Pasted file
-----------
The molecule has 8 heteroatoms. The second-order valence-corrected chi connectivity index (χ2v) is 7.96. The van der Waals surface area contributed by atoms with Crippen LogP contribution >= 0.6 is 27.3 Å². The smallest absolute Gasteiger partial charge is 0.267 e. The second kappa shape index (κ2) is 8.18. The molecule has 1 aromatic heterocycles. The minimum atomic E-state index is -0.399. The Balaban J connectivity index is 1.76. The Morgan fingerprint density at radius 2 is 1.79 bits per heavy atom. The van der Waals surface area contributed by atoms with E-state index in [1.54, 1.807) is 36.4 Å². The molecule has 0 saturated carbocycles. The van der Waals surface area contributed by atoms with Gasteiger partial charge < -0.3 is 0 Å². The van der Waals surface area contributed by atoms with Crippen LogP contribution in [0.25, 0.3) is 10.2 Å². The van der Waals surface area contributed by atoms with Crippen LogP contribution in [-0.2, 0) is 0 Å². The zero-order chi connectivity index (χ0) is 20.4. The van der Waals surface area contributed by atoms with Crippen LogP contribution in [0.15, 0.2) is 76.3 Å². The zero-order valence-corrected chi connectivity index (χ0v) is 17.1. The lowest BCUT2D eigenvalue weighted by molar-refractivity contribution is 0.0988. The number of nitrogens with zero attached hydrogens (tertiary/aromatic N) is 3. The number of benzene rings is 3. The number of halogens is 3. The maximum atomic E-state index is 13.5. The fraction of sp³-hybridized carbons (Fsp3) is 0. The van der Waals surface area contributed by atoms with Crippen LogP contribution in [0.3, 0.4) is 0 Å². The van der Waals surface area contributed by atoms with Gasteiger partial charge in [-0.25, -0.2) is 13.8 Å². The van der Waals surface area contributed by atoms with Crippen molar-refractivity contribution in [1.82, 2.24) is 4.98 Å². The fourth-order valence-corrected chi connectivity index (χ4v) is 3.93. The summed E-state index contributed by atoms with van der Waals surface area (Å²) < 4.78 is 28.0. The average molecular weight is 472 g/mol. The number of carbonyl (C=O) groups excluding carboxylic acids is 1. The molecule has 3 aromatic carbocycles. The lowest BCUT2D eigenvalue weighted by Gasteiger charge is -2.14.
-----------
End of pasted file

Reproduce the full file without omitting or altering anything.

The molecule has 8 heteroatoms. The second-order valence-corrected chi connectivity index (χ2v) is 7.96. The van der Waals surface area contributed by atoms with Crippen LogP contribution >= 0.6 is 27.3 Å². The smallest absolute Gasteiger partial charge is 0.267 e. The second kappa shape index (κ2) is 8.18. The molecule has 1 aromatic heterocycles. The minimum atomic E-state index is -0.399. The Balaban J connectivity index is 1.76. The Morgan fingerprint density at radius 2 is 1.79 bits per heavy atom. The van der Waals surface area contributed by atoms with E-state index in [1.54, 1.807) is 36.4 Å². The molecule has 0 saturated carbocycles. The van der Waals surface area contributed by atoms with Gasteiger partial charge < -0.3 is 0 Å². The van der Waals surface area contributed by atoms with Crippen LogP contribution in [0.25, 0.3) is 10.2 Å². The van der Waals surface area contributed by atoms with Crippen LogP contribution in [-0.2, 0) is 0 Å². The zero-order chi connectivity index (χ0) is 20.4. The van der Waals surface area contributed by atoms with Crippen LogP contribution in [0.15, 0.2) is 76.3 Å². The zero-order valence-corrected chi connectivity index (χ0v) is 17.1. The lowest BCUT2D eigenvalue weighted by molar-refractivity contribution is 0.0988. The number of nitrogens with zero attached hydrogens (tertiary/aromatic N) is 3. The number of benzene rings is 3. The number of halogens is 3. The maximum atomic E-state index is 13.5. The fraction of sp³-hybridized carbons (Fsp3) is 0. The van der Waals surface area contributed by atoms with Crippen LogP contribution in [0.3, 0.4) is 0 Å². The van der Waals surface area contributed by atoms with Gasteiger partial charge in [-0.25, -0.2) is 13.8 Å². The van der Waals surface area contributed by atoms with Crippen molar-refractivity contribution in [1.82, 2.24) is 4.98 Å². The fourth-order valence-corrected chi connectivity index (χ4v) is 3.93. The summed E-state index contributed by atoms with van der Waals surface area (Å²) < 4.78 is 28.0. The average molecular weight is 472 g/mol. The number of carbonyl (C=O) groups excluding carboxylic acids is 1. The molecule has 3 aromatic carbocycles. The lowest BCUT2D eigenvalue weighted by Gasteiger charge is -2.14.